India’s top court yesterday ordered a one-year jail term for cricketer-turned-lawmaker Navjot Singh Sidhu for a road-rage assault case that killed a man over 30 years ago. Sidhu, who until recently served as the head of the main opposition Congress party in the state of Punjab, was accused by an eyewitness of pulling the deceased out of his car and killing him with a blow to the head in December 1988. The Supreme Court in 2018 ordered the former state lawmaker to pay a fine of Rs1,000 ($12.91) for voluntarily hurting a person. However, in a ruling yesterday following a review of its 2018 judgment, the court said it considered it “appropriate” to jail Sidhu in addition to fining him, saying “some aggravated culpability” must be attached if a person dies. “In addition to the fine imposed, we consider it appropriate to impose a sentence of imprisonment for a period of one year rigorous imprisonment,” the ruling said. After the judgment, Sidhu said in a tweet he would “submit to the majesty of law,” without elaborating. The former international cricketer in the northern state of Punjab was acquitted by a local court in 1999, citing lack of evidence, but subsequently convicted of culpable homicide by a high court in 2006 and sentenced to three years in jail. Sidhu had filed an appeal in the Supreme Court, which reduced his sentence and dismissed the case after ordering the former cricketer to pay a fine, saying the incident was 30 years old and there was no history of enmity between the parties. But the family of the deceased filed for a review of the 2018 judgment. “A disproportionately light punishment humiliates and frustrates a victim of crime when the offender goes unpunished,” the Supreme Court said in the judgment.
Indian cricketer-turned-politician Navjot Singh Sidhu was sentenced on Thursday to one year in jail, nearly 35 years after he was accused of killing a man in a fit of rage. India's Supreme Court gave its latest ruling after the victim's family appealed a 2018 verdict that saw the 58-year-old former Test opener walk away with a 1,000-rupee ($13) fine. A lower court initially sentenced Sidhu to three years in jail over the 1988 incident in which the batsman, a regular part of the national side at the time, and one of his friends beat up a man in a parking lot. The victim later died in hospital but Sidhu was only convicted for the assault in 1999. India's Supreme Court overturned that ruling in 2018, saying the case was over 30 years old and Sidhu had not used a weapon -- choosing instead to impose a small fine. Following the decision, the victim's family approached the Supreme Court with a plea for a harsher sentence. A doughty opener, Sidhu scored 3,202 runs off 51 Test matches and 4,413 runs from 136 one-day internationals. Sidhu is remembered for famously hitting Shane Warne to all corners at the start of the great Australian spinner's Test career. He made his political debut with the Hindu nationalist Bharatiya Janata Party before switching to the opposition Congress.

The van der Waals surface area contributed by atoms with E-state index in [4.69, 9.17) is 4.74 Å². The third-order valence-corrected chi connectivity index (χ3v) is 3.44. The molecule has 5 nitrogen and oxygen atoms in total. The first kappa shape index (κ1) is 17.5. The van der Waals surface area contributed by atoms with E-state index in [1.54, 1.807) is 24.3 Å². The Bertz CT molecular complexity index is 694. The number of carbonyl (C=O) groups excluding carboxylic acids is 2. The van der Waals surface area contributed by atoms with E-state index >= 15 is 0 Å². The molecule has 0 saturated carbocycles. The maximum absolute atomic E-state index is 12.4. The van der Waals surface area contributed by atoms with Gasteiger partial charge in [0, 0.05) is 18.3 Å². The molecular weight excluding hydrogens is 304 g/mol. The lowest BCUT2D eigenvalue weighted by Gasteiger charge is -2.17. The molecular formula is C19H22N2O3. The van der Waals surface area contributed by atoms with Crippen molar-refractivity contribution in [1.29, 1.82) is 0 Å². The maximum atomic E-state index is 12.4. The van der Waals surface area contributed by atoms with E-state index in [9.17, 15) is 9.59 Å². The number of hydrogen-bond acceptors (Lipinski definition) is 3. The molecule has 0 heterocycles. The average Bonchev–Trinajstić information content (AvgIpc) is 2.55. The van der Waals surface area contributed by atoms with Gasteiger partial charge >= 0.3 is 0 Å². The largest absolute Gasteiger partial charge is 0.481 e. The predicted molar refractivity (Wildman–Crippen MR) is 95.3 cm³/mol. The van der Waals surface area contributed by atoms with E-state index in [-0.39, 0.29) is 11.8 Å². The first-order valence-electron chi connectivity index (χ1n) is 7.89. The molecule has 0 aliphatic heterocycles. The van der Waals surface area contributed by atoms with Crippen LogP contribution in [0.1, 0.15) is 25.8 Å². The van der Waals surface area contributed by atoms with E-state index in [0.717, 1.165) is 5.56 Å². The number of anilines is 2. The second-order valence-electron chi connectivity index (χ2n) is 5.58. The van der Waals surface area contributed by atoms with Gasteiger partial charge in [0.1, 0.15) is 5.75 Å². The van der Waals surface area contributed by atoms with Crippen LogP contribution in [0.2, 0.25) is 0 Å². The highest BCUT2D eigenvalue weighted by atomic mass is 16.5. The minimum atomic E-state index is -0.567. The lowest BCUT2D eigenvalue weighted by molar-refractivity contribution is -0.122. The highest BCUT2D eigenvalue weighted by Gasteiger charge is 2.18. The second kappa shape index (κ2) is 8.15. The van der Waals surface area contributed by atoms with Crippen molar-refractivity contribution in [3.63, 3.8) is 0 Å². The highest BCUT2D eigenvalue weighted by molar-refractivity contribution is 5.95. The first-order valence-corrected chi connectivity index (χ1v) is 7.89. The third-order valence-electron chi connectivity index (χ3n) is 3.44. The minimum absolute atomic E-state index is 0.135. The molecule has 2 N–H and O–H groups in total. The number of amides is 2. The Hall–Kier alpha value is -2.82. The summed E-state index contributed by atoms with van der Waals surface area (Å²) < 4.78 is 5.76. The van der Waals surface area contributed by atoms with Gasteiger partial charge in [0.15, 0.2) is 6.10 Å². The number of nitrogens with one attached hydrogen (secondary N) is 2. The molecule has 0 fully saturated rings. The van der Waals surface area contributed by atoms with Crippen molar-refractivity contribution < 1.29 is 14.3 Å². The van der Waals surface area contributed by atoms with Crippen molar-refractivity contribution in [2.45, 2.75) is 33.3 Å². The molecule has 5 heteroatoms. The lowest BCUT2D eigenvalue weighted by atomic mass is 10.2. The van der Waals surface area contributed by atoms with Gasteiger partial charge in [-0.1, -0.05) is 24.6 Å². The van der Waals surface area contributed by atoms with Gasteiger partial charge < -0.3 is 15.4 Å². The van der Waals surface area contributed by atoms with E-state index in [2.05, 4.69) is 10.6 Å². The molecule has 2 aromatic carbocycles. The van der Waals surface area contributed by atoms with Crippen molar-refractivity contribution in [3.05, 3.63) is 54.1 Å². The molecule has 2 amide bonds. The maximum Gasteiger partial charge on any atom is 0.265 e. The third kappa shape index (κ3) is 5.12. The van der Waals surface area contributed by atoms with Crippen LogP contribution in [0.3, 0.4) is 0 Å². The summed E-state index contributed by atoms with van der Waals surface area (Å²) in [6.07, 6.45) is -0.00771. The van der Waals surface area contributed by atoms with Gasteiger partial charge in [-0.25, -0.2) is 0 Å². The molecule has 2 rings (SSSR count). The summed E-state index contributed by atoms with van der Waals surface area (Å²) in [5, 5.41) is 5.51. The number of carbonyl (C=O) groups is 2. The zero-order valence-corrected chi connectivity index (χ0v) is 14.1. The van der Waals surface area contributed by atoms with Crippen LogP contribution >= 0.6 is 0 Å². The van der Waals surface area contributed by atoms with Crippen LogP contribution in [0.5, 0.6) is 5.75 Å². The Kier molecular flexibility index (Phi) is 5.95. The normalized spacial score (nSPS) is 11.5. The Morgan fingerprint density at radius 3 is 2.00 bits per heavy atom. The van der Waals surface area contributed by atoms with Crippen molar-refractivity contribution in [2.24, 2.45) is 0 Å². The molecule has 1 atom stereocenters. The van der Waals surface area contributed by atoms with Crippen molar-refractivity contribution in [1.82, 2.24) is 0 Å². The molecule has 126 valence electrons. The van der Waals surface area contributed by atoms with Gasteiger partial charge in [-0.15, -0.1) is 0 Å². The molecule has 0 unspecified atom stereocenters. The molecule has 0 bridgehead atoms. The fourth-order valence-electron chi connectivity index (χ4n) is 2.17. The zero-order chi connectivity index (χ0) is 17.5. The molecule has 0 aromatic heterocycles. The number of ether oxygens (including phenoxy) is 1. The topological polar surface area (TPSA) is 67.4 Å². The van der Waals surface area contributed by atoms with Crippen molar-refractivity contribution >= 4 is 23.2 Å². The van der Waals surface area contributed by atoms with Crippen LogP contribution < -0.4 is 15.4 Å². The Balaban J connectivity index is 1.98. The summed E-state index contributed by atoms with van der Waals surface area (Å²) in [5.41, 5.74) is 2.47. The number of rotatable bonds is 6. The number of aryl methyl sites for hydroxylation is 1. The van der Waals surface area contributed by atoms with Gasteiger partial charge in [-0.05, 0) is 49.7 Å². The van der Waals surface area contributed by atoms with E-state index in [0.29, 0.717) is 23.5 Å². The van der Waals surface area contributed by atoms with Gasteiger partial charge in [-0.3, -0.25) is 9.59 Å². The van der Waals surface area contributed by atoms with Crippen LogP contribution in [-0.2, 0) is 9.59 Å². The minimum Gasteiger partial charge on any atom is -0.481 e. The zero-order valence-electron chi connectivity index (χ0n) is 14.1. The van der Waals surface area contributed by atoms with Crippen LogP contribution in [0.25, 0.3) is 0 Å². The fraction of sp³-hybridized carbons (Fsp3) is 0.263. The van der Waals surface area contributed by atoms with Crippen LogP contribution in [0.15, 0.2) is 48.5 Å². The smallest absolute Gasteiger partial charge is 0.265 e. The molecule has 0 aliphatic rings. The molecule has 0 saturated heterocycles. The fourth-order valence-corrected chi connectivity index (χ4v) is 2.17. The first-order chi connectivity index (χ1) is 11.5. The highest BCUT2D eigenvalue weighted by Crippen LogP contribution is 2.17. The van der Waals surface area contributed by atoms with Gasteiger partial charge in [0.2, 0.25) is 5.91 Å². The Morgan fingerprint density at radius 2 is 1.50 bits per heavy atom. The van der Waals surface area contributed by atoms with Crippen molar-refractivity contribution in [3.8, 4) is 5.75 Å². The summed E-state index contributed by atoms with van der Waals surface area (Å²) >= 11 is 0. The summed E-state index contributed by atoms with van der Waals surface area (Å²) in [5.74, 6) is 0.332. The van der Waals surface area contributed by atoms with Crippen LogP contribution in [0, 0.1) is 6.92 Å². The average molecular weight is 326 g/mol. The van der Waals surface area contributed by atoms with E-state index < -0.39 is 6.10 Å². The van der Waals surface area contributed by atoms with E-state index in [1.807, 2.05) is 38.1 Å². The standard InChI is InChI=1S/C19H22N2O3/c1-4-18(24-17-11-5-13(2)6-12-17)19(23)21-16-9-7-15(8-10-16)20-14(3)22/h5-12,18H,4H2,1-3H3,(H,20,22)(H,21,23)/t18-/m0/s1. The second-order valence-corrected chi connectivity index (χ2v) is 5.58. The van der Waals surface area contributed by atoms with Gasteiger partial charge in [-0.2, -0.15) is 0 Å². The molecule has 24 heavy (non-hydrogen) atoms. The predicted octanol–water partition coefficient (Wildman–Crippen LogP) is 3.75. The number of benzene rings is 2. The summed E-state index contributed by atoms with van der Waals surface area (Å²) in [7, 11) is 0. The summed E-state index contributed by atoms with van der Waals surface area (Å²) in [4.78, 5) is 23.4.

India’s Supreme Court yesterday ordered the release of A G Perarivalan, who was convicted of involvement in the assassination of former prime minister Rajiv Gandhi in 1991. Gandhi was killed by an ethnic Tamil suicide bomber while campaigning in an election in the southern Indian town of Sriperumbudur in May 1991. His killing was seen as an act of retaliation after he sent Indian peacekeepers to Sri Lanka in 1987. Perarivalan was convicted in 1991 of purchasing the batteries used to detonate the bomb that killed Gandhi. In May 2021, the Tamil Nadu state government allowed Perarivalan to leave on parole, using a provision in the Tamil Nadu Prison manual. The Supreme Court took a lenient view of Perarivalan, saying he was 19 years old at the time of arrest and had been jailed for over 30 years, including 16 years on death row and 29 years in solitary confinement. Speaking to the Indian Express newspaper yesterday, Perarivalan recalled years spent in a cramped 6 feet (1.8m) by 9 feet (2.7m) cell during his time in solitary confinement. “A room in which I had nothing but empty walls to look at,” he said, describing obsessively counting bricks on the wall, measuring the door and bolts and imagining smells he craved. Six other people, including a woman, are still in jail and awaiting a verdict in the case. The court said Perarivalan was released after considering his “satisfactory conduct in jail and during parole” and “chronic ailments.” Gandhi’s widow, Sonia, is head of India’s main opposition Congress party while their son, Rahul, has been leading its campaign for elections. A Congress party spokesman said yesterday the party was deeply saddened by the court’s decision. Many in the state of Tamil Nadu celebrated the verdict as a victory for human rights. “My best wishes and warm welcome to Perarivalan who is set to fully breathe the air of liberation after more than 30 years of imprisonment,” Tamil Nadu Chief Minister M K Stalin tweeted.